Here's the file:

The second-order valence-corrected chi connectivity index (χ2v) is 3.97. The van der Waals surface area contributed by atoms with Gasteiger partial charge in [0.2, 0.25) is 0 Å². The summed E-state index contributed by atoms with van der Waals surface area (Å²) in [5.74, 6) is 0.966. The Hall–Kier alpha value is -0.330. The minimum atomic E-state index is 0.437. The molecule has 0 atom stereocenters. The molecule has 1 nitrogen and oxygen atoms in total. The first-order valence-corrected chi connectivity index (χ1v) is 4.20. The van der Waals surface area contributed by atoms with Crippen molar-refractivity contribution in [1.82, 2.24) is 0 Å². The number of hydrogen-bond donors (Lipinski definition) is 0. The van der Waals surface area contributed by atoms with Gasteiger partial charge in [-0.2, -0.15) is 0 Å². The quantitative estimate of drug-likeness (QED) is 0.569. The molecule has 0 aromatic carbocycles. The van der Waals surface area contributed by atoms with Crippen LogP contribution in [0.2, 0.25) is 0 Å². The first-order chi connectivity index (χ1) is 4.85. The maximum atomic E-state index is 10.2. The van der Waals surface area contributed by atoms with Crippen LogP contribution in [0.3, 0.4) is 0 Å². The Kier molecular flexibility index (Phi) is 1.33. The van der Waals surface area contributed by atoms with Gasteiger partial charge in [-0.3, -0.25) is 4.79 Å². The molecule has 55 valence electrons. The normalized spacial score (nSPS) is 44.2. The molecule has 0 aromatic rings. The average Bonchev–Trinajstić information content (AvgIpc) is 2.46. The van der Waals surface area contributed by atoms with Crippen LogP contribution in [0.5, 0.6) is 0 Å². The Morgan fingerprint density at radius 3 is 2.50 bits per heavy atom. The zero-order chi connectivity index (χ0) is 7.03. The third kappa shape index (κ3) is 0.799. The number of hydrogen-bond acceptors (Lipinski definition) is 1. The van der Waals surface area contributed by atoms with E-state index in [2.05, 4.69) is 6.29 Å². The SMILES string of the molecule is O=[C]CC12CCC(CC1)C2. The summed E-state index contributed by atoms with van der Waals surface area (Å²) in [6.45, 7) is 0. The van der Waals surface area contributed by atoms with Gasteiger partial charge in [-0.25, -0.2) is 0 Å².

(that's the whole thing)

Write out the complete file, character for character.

The second-order valence-corrected chi connectivity index (χ2v) is 3.97. The van der Waals surface area contributed by atoms with Gasteiger partial charge in [0.2, 0.25) is 0 Å². The summed E-state index contributed by atoms with van der Waals surface area (Å²) in [5.74, 6) is 0.966. The Hall–Kier alpha value is -0.330. The minimum atomic E-state index is 0.437. The molecule has 0 atom stereocenters. The molecule has 1 nitrogen and oxygen atoms in total. The first-order valence-corrected chi connectivity index (χ1v) is 4.20. The van der Waals surface area contributed by atoms with Crippen molar-refractivity contribution in [1.82, 2.24) is 0 Å². The number of hydrogen-bond donors (Lipinski definition) is 0. The van der Waals surface area contributed by atoms with Gasteiger partial charge in [-0.2, -0.15) is 0 Å². The quantitative estimate of drug-likeness (QED) is 0.569. The molecule has 0 aromatic carbocycles. The van der Waals surface area contributed by atoms with Crippen LogP contribution in [0.2, 0.25) is 0 Å². The first-order chi connectivity index (χ1) is 4.85. The maximum atomic E-state index is 10.2. The van der Waals surface area contributed by atoms with Crippen LogP contribution in [0.3, 0.4) is 0 Å². The Kier molecular flexibility index (Phi) is 1.33. The van der Waals surface area contributed by atoms with Gasteiger partial charge in [-0.3, -0.25) is 4.79 Å². The molecule has 55 valence electrons. The normalized spacial score (nSPS) is 44.2. The molecule has 0 aromatic rings. The average Bonchev–Trinajstić information content (AvgIpc) is 2.46. The van der Waals surface area contributed by atoms with Crippen LogP contribution in [0.5, 0.6) is 0 Å². The Morgan fingerprint density at radius 3 is 2.50 bits per heavy atom. The zero-order chi connectivity index (χ0) is 7.03. The third kappa shape index (κ3) is 0.799. The number of hydrogen-bond acceptors (Lipinski definition) is 1. The van der Waals surface area contributed by atoms with E-state index in [2.05, 4.69) is 6.29 Å². The SMILES string of the molecule is O=[C]CC12CCC(CC1)C2. The summed E-state index contributed by atoms with van der Waals surface area (Å²) in [6.45, 7) is 0. The van der Waals surface area contributed by atoms with Gasteiger partial charge in [-0.25, -0.2) is 0 Å².